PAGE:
Author: Michael Vlessides
When it comes to emergency hip fracture surgery in frail, elderly patients, regional anesthesia boasts distinct advantages over general anesthetic approaches, according to a database analysis by a team of Kaiser Permanente researchers.
However, the investigators also pointed out that these results do not promote an overall superiority of regional over general anesthesia, but rather demonstrate one technique’s benefits in a specific patient subset.
“Nobody really knows which approach is better in these patients, but we think that if a patient is old and fragile and needs emergency hip surgery, then the choice of anesthesia makes a huge difference,” said Chunyuan Qiu, MD, the chair of performance improvement at Kaiser Permanente Baldwin Park Medical Center, in Baldwin Park, Calif., and a professor of anesthesiology and perioperative medicine at the University of California, Irvine.
To help tease out these differences, Dr. Qiu and his colleagues identified patients from the Kaiser Permanente Hip Fracture Registry who were at least 65 years of age and underwent emergent repairs between 2009 and 2014; the analysis excluded cases if they involved patients with pathologic fractures, bilateral fractures, prior surgery on the affected hip or multiple fractures treated simultaneously.
The researchers also examined a third group, which included patients who started with any type of regional anesthesia but were converted to general anesthesia at any time during the surgery. Patients with incomplete (n=117) or missing (n=1,995) anesthesia information were excluded. The study’s primary outcome was in-hospital mortality; secondary outcomes included hospital length of stay (LOS) and disposition location.
Identifying the Right Patients
As reported in the Journal of Orthopaedic Trauma (2018;32:116-123), the final patient sample comprised 16,695 individuals from 404 physicians and 38 hospitals within the Kaiser Permanente system. Of these patients, 57.7% (n=9,629) received general anesthesia, 39.5% (n=6,597) received regional anesthesia, and 2.8% (n=469) were converted from regional to general anesthesia.
“Previously, nobody has been able to identify this group of patients who converted because they didn’t have the numbers. But in our database we had over 500 of these cases, … so we were able to analyze those data as well.”
The average patient age was 82.2±7.9 years; most were women (70.1%), white (79.6%), and had a body mass index of 20 to 25 kg/m2 (42.0%). The majority of patients (75.2%) had an ASA classification of at least III. General anesthesia patients more frequently had valvular heart diseases, whereas more of their regional counterparts had chronic obstructive pulmonary disease.
It was found that general anesthesia patients had a greater risk for expiring in the hospital (hazard ratio [HR], 1.38; 95% CI, 1.10-1.73) and a lower risk home discharge (HR, 0.86; 95% CI, 0.79-0.92) than those who received regional anesthesia. “We were very surprised to find that mortality rates were so different between the types of anesthesia,” Dr. Qiu said.
Patients who converted from regional to general anesthesia also had a higher risk for expiring in the hospital (HR, 2.23; 95% CI, 1.31-3.78) than regional anesthesia patients; no statistically significant difference was found between these groups with respect to the risk for home discharge (HR, 0.93; 95% CI, 0.73-1.19).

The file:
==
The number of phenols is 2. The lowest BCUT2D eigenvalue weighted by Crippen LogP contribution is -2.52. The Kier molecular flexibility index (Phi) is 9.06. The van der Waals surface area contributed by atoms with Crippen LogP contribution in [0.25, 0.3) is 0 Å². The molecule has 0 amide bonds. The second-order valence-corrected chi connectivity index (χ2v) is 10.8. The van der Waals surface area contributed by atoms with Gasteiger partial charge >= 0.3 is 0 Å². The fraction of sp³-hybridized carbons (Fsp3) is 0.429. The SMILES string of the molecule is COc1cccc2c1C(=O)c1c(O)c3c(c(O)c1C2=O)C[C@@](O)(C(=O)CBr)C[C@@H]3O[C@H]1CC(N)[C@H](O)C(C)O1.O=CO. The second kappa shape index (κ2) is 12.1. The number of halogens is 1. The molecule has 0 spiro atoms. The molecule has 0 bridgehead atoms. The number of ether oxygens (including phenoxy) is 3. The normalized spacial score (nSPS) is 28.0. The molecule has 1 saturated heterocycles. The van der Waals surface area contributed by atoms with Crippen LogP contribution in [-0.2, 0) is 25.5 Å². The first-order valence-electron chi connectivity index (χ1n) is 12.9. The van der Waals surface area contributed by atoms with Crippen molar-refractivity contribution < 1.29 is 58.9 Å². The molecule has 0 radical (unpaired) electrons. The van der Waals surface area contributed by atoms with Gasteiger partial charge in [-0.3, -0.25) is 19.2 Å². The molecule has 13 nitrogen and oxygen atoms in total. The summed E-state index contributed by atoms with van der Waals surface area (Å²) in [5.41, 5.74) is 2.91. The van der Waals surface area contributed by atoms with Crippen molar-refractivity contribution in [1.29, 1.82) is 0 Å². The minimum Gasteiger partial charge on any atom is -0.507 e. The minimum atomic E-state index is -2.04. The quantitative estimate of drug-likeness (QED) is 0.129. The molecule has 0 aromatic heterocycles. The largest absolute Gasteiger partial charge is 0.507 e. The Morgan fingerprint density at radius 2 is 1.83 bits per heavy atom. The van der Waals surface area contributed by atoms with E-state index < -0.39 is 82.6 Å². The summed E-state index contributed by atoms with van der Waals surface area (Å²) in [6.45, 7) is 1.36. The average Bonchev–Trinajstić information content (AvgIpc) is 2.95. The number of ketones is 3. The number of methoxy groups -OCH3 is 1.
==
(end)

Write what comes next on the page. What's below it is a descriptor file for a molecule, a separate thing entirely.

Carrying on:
“Patients who started with regional anesthesia but had to switch to general anesthesia for whatever reason essentially got two hits instead of one,” Dr. Qiu said.
General anesthesia patients also experienced a shorter time to death (time ratio [TR], 0.97; 95% CI, 0.95-0.99) and longer LOS before home discharge (TR, 1.01; 95% CI, 1.01-1.02) or to a health care facility (TR, 1.01; 95% CI, 1.01-1.01) than those in the regional anesthesia group. Patients who converted from regional to general anesthesia also had a shorter time to in-hospital mortality (TR, 0.89; 95% CI, 0.86-0.93) compared with the regional anesthesia group. No statistically significant differences were observed in LOS, whether the patient was discharged home or to a health care facility.
Parsing Group Outcomes
The investigators also performed a sensitivity analysis, which revealed that both the general anesthesia (odds ratio [OR], 1.36; 95% CI, 1.14-1.63) and conversion groups (OR, 2.19; 95% CI, 1.44-3.33) had a higher likelihood of in-hospital mortality than regional anesthesia patients. For those who survived to discharge, general anesthesia patients had a lower likelihood of returning home (OR, 0.91; 95% CI, 0.84-0.97) compared with the regional anesthesia group.
When the general anesthesia and conversion groups were combined and compared with regional anesthesia, the combined group had a higher risk for in-hospital mortality (HR, 1.41; 95% CI, 1.18-1.68), shorter time to in-hospital mortality (TR, 0.98; 95% CI, 0.96-1.00), lower likelihood for home discharge (HR, 0.93; 95% CI, 0.87-0.99), and a longer LOS before discharge to a health care facility (TR, 1.01; 95% CI, 1.01-1.02) or home (TR, 1.02; 95% CI, 1.01-1.03).
Despite the strength of these findings, Dr. Qiu was in no hurry to discount the value of general anesthesia. “It’s not a question of general anesthesia versus regional anesthesia,” he told Anesthesiology News. “The more important question is how these two modalities work in particular patients and disease states.”
That said, the results of the analysis have had a marked impact on the way he and his colleagues approach these patients.
“We’ve designed a perioperative surgical home pathway for these patients, and over two years we’ve significantly dropped our mortality rate,” Dr. Qiu added. “So these findings have really changed the way we practice.”